David Greenspan Boldly Takes on Eugene O'Neill's "Strange Interlude"

In her small, post-World War I New England town Nina Leeds (David Greenspan) is unable to tear herself from memories of fallen fiancé Gordon Shaw. So as her father, Professor Henry Leeds (David Greenspan), sternly looks on, the headstrong young woman is romantically unavailable to Charles Marsden (David Greenspan).

Only after a few years pass does she succumb to marrying Sam Evans (David Greenspan) while actually devoting her secret love to Edmund “Ned” Darrell (David Greenspan). Later, she’s conflicted about revealing to Sam that son Gordon Evans (David Greenspan) is Ned’s son, not Sam’s.

That’s right, readers, you’ve twigged to the fact that in Jack Cummings III’s revival of Strange Interlude, at Brooklyn’s Irondale Theater Center, the six-hour play has been rendered even stranger. In this latest, but hardly traditional backward glance at Eugene O’Neill’s curious work, David Greenspan, one of New York City’s absolutely busiest actor-playwrights, is playing every part—and that also includes young Gordon, Sam’s mother Mrs. Amos Evans and older Gordon’s betrothed, Madeline.

Reaching for a word to describe this approach to the nine-act offering with tow 10-minute intermissions and one 30-minute dinner break, a reviewer might land on “stunt.” It is that, of course, but it’s much more than that. It’s an utterly remarkable theatrical triumph.

It may also be unique, something immediately worth entering in the Guinness Book of World Records. Has anyone every memorized a play of this length and then actually presented it to paying customers. The feat is tantamount, for instance, to someone’s memorizing the entire Hamlet text and then reciting it twice before a final fade-out.

The gobsmacking thing is that Greenspan—attempting something so demanding after a career of meeting numerous other challenges—is mesmerizing at it. There he is, dressed in a dignified three-piece, white shirt and tie, carrying on three-, four-, five-way conversations with himself and leaving no doubt in patrons’ thoughts about who is speaking. Okay, occasionally he does leave a momentary doubt, but only occasionally.

His basic technique is adapting a distinctive voice and one or two physical attributes for each figure—Ned, for instance, usually has his hand in his pockets—and quickly switching from one to the next as dialogue unfolds. Over that, he lays believable emotional responses to whatever the situations are. Hardly ever ceasing from covering the entire set and often speaking rapidly but never unintelligibly, he’s a thespian whiz.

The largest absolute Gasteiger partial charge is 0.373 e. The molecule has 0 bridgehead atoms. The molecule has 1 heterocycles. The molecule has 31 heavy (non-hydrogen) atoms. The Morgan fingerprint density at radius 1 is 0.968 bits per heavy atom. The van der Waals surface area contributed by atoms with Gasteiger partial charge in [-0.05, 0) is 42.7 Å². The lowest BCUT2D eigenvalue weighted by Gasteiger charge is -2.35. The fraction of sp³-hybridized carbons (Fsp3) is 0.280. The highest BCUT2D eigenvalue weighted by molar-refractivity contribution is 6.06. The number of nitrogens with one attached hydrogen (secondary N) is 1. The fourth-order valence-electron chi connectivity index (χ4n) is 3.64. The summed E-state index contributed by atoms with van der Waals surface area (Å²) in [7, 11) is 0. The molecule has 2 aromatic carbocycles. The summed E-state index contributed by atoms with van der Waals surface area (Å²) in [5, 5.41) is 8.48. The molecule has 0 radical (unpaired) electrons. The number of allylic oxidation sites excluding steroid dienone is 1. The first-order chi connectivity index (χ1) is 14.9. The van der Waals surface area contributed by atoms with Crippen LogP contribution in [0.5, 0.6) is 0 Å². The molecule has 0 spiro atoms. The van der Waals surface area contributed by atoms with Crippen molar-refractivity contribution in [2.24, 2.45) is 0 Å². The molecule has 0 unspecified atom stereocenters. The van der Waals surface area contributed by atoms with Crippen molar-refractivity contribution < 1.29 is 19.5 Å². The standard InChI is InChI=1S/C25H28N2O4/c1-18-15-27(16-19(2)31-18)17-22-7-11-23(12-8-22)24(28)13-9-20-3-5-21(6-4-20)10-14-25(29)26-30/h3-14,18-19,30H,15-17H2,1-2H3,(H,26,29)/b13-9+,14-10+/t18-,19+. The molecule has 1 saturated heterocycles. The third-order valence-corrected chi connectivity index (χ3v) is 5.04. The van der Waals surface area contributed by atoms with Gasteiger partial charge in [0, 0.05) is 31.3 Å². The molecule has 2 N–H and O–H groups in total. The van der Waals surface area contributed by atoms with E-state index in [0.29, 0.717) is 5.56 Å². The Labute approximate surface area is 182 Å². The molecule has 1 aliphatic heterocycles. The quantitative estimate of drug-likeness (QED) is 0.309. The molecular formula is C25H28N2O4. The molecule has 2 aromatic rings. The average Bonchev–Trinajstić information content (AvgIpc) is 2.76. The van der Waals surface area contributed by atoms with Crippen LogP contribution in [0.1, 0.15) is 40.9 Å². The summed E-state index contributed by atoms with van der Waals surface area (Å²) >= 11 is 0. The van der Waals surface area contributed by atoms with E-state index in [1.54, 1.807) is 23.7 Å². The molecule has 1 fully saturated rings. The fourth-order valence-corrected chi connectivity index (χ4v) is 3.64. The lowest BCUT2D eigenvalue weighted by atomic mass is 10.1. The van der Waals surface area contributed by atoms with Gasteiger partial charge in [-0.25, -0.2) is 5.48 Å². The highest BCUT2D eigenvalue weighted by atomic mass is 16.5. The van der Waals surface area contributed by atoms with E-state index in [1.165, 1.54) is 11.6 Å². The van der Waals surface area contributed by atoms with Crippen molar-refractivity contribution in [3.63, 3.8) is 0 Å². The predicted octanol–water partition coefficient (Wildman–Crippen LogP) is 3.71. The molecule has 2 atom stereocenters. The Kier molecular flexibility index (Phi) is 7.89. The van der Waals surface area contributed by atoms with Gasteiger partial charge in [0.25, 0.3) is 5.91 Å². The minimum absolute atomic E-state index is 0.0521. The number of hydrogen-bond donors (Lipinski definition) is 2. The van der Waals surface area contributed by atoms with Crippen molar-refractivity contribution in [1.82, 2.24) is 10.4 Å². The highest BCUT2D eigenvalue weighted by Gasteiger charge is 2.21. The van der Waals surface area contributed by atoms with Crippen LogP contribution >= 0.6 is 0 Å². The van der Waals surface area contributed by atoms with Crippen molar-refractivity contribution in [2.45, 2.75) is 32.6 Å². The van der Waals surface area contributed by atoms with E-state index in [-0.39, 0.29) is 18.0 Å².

And this continues as the audience is herded from one room to an adjoining second and back to the first (after Dane Laffrey’s sets have been changed) and finally to an Irondale mezzanine area for the final two acts.

To what purpose ultimately, you might ask? Firstly, to show that it can be done and to a memorable turn. Secondly and curiously with Strange Interlude, it can even improve one of O’Neill’s troublesome conceits for the work that opened on Broadway January 30, 1928 with Lynn Fontanne in the lead. (Others, among them Katherine Cornell, had turned the role.)

Those who know Strange Interlude know that it’s heavily salted with asides. Oh yes, throughout the characters speak their thoughts, as in traditional presentations the other actors freeze. (Stop-action was the decision reached by original director Philip Moeller.)

The beauty part here is that while soloist Greenspan is giving out with whomever’s aside, no one else has to stand or sit suspended and no observer has to feel sorry for those uncomfortably holding poses.

There are, however, other Strange Interlude pitfalls. Almost chief among them is Nina. Depressed and headstrong from the beginning, she remains an alienating presence as she grows older. (The last sequences take place in 1944 when World War II was raging, something O’Neill didn’t foresee in 1928.)

Constitutionally unable to be happy for any extended time with either businessman Sam, physician Ned or novelist Charles as they cavort or circle or moon around, Nina ultimately elicits little sympathy—and no empathy—from onlookers. She’s nothing much more than a self-indulgent rich girl.

More significantly, though, is that while Nina dangles the men and eventually tries to break up young Gordon’s alliance with Madeline, she turns herself into the focal person in a nine-act soap opera—“I can give myself without repulsion,” she signs at one dramatic moment. At another and after recalling her possibly ending tribulations, she declares, “I can’t feel guilty.” (With that statement, she foreshadows that contemporary willful debutante Donald Trump.)

Indeed, Strange Interlude all but anticipates the growing popularity of the actual soap operas that proliferated on the radio in the 1930s. (Did O’Neill ever feel pride at what he’d wrought?)

Perhaps the keenest commentary on that disappointing soap aspect is contained in O’Neill, the definitive Arthur and Barbara Gelb biography. Noting that O’Neill spent much of 1926 and 1927 composing the opus, laboring over it, they say of what he called his “woman play”:

“The trouble was that a good deal of what the characters had to say was mundane and did not lay open any of the profound soul’s secrets O’Neill imagined they did. The play’s principle character, Nina Leeds, though weighted by O’Neill with heavy symbolism, is in some ways the classic soap opera heroine.”

There it is in a nutshell, and amen.

Had Greenspan chosen to memorize two weeks of All My Children, and repeat that compilation, he could have achieved the same end. But achieve something unparalleled he has—with Cummings’s cunning collaboration. We’re not likely to see anything resembling it again.

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